End credits contain the following acknowledgments: “Special thanks Representative Nicholas Paleologos; Rob Scheidlinger; Karen O’Hara; R&H Financial Services; Bob Conte; Iowa State Film Commission/Wendol Jarvis; Cedar Rapids Convention Bureau/Jim Garret & Alice Anderson; City of Cedar Rapids, IA/Mayor Don Canney; Town of Worthington, IA/Mayor Eldon Trumm; City of Monticello, IA/Mayor Bernie Barker, Jr.; Scott Byers—Byers & Happel/Cedar Rapids, IA; Systems Design Group/Cedar Rapids, IA; Video Company Metro/Cedar Rapids, IA; Bob Zimmerman Ford and BMW/Cedar Rapids, IA; Keylite Production Services/Burbank, CA; Film Surgeons/Hollywood, CA; Rolling Stone cover photo by Rod Bradley; the Steppenwolf Theater Company of Chicago.” More Less

SOURCE CITATIONS
SOURCE
DATE
PAGE
Box Office
Nov 1988
Section R, p. 97.
Daily Variety
4 Sep 1987
p. 10.
Daily Variety
15 Sep 1987.
---
Daily Variety
29 Dec 1987
p. 2.
Daily Variety
11 Mar 1988
p. 34.
Daily Variety
23 May 1988
pp. 16-17.
Hollywood Reporter
20 May 1988
p. 3, 17.
Long Beach Press-Telegram
29 Aug 1987.
---
Los Angeles Times
28 Aug 1987
Calendar, p. 2.
Los Angeles Times
16 Sep 1988
Calendar, p. 4.
Los Angeles Times
27 Sep 1988
Calendar, p. 46.
New York Times
16 Sep 1988
p. 8.
Omaha World-Herald
5 Jul 1987
News, p. 1.
Omaha World-Herald
2 Aug 1987
News, p. 1.
Omaha World-Herald
9 Aug 1987
News, p. 1.
Omaha World-Herald
20 Sep 1987
News, p. 1.
Omaha World-Herald
18 Oct 1987
News, p. 1.
Omaha World-Herald
16 Jan 1988
News, p. 1.
People
31 Aug 1987.
---
Variety
9 Mar 1988
p. 17.
Variety
25 May 1988
p. 18.
Wall Street Journal
15 Sep 1988.
---
CAST
PRODUCTION CREDITS
NAME
PARENT COMPANY
PRODUCTION TEXTS
Cinecom Entertainment Group Presents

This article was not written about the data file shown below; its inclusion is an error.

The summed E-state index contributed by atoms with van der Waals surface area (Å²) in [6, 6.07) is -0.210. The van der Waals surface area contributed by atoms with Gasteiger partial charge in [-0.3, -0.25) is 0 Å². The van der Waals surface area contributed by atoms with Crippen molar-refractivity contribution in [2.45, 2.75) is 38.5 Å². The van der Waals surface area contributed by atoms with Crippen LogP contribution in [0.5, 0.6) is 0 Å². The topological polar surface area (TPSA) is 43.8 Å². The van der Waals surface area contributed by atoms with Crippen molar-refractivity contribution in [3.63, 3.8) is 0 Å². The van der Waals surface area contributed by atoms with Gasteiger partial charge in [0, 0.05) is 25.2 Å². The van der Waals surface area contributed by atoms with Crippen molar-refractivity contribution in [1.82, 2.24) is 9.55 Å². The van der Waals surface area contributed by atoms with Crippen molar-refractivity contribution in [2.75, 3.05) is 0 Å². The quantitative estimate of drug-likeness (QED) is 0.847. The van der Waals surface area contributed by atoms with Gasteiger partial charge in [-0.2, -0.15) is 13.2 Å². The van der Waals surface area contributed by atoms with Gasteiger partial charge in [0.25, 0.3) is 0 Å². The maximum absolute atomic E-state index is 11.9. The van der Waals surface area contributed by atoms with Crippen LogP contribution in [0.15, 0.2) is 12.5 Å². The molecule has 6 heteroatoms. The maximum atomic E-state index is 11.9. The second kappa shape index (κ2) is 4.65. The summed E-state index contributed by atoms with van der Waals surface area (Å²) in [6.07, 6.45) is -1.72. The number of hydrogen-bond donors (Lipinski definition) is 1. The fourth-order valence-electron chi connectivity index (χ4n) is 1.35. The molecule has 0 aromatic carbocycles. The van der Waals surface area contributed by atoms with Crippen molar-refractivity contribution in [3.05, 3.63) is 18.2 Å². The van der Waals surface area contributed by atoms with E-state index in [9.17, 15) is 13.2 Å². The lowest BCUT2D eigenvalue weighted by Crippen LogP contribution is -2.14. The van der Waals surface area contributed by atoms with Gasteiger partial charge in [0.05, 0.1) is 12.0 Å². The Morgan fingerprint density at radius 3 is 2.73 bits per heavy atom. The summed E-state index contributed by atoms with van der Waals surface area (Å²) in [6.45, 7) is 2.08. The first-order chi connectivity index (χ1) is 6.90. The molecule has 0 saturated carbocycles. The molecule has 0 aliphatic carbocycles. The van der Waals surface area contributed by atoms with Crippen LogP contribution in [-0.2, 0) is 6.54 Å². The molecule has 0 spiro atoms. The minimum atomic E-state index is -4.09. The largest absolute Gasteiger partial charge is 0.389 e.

In association with J & M Entertainment
A Frederick Zollo Production
A Cinecom Pictures Release
DISTRIBUTION COMPANY
NAME
CREDITED AS
CREDIT
DIRECTORS
Prod mgr
1st asst dir
2d asst dir
2d asst dir
2d 2d asst dir
2d 2d asst dir
1st asst dir, 2d unit
PRODUCERS
Prod
Assoc prod
Assoc prod
Exec prod
Exec prod
WRITER
PHOTOGRAPHY
Dir of photog
1st asst cam
2d asst cam
2d asst cam
Gaffer
Elec best boy
Key grip
Grip best boy
Dolly grip
Still photog
Addl best boy
Dir of photog, 2d unit
1st asst cam, 2d unit
Key grip, 2d unit
Cam asst, 2d unit
Addl photog by, 2d unit
Addl photog by, 2d unit
Addl photog by, 2d unit
ART DIRECTORS
Prod des
Storyboard artist
FILM EDITORS
Post prod supv
1st asst ed
Apprentice ed
Apprentice ed
Negative cutter
SET DECORATORS
Set dec
Scenic artist
Prop master
Const coord
Asst prop master
3d asst props
Painter
Set dec leadman
Set dresser
Set dresser
Set dresser
Carpenter
Carpenter
Carpenter
Carpenter
Carpenter
Carpenter
Carpenter
COSTUMES
Cost des
Cost supv
Set costumer
Asst to cost des
MUSIC
Mus comp
Mus ed
Mus rec by, Evergreen Studios
Mus rec by
Mus rec by, Sunset Sound
Mus rec by
Orig score cond by
SOUND
Sd mixer
Supv sd ed
Dial ed
Dial ed
Foley ed
Asst sd ed
Asst sd ed
Apprentice sd ed
Re-rec Todd AO/Glenn Glen
Re-rec Todd AO/Glenn Glen
Re-rec Todd AO/Glenn Glen
Rec, Re-rec Todd AO/Glenn Glen
Re-rec Buena Vista Sound Studios
Re-rec Buena Vista Sound Studios
Re-rec Buena Vista Sound Studios
Rec, Re-rec Buena Vista Sound Studios
ADR/Foley mixer, Lion's Gate Studios
ADR/Foley mixer
Spec vocal eff
Foley walker
Foley walker
Group voices
Group voices
Group voices
Group voices
Group voices
Group voices
Group voices
Group voices
Group voices
Group voices
Group voices
Group voices
Boom op
Sd cableman
VISUAL EFFECTS
Spec eff
Titles and opticals
MAKEUP
Make-up and hair supv
Hair asst
PRODUCTION MISC
Scr supv
Prod coord
Loc supv
Prod auditor
Voice casting
Unit pub
Prod attorney
Prod attorney
Certified public accountants
Transportation coord
Asst prod coord
Key prod asst
Set prod asst
Set prod asst
Asst auditor
Casting asst
Casting asst
Loc casting
Extras casting by
Extras casting by
Extras casting by
Craft service
Loc scout